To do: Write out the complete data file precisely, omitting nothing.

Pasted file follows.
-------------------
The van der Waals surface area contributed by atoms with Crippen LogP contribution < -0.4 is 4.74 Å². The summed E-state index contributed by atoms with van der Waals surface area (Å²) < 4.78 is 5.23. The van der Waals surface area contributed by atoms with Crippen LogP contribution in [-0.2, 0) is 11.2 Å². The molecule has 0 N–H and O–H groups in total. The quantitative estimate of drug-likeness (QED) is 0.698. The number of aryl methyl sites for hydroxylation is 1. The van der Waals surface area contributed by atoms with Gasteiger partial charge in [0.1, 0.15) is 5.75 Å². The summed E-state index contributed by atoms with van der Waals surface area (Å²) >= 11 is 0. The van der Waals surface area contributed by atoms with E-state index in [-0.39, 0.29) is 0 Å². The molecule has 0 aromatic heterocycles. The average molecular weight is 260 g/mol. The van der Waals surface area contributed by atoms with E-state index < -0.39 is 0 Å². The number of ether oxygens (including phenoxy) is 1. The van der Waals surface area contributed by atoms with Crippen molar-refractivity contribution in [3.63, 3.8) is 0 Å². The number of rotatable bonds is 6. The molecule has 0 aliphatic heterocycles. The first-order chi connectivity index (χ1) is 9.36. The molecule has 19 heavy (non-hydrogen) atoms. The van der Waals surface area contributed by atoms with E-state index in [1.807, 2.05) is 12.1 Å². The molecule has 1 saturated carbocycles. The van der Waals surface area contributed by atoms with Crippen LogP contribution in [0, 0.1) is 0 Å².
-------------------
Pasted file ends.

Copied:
The van der Waals surface area contributed by atoms with Crippen LogP contribution < -0.4 is 4.74 Å². The summed E-state index contributed by atoms with van der Waals surface area (Å²) < 4.78 is 5.23. The van der Waals surface area contributed by atoms with Crippen LogP contribution in [-0.2, 0) is 11.2 Å². The molecule has 0 N–H and O–H groups in total. The quantitative estimate of drug-likeness (QED) is 0.698. The number of aryl methyl sites for hydroxylation is 1. The van der Waals surface area contributed by atoms with Gasteiger partial charge in [0.1, 0.15) is 5.75 Å². The summed E-state index contributed by atoms with van der Waals surface area (Å²) >= 11 is 0. The van der Waals surface area contributed by atoms with E-state index in [-0.39, 0.29) is 0 Å². The molecule has 0 aromatic heterocycles. The average molecular weight is 260 g/mol. The van der Waals surface area contributed by atoms with E-state index < -0.39 is 0 Å². The number of ether oxygens (including phenoxy) is 1. The van der Waals surface area contributed by atoms with Crippen molar-refractivity contribution in [3.63, 3.8) is 0 Å². The number of rotatable bonds is 6. The molecule has 0 aliphatic heterocycles. The first-order chi connectivity index (χ1) is 9.36. The molecule has 19 heavy (non-hydrogen) atoms. The van der Waals surface area contributed by atoms with E-state index in [1.807, 2.05) is 12.1 Å². The molecule has 1 saturated carbocycles. The van der Waals surface area contributed by atoms with Crippen LogP contribution in [0, 0.1) is 0 Å².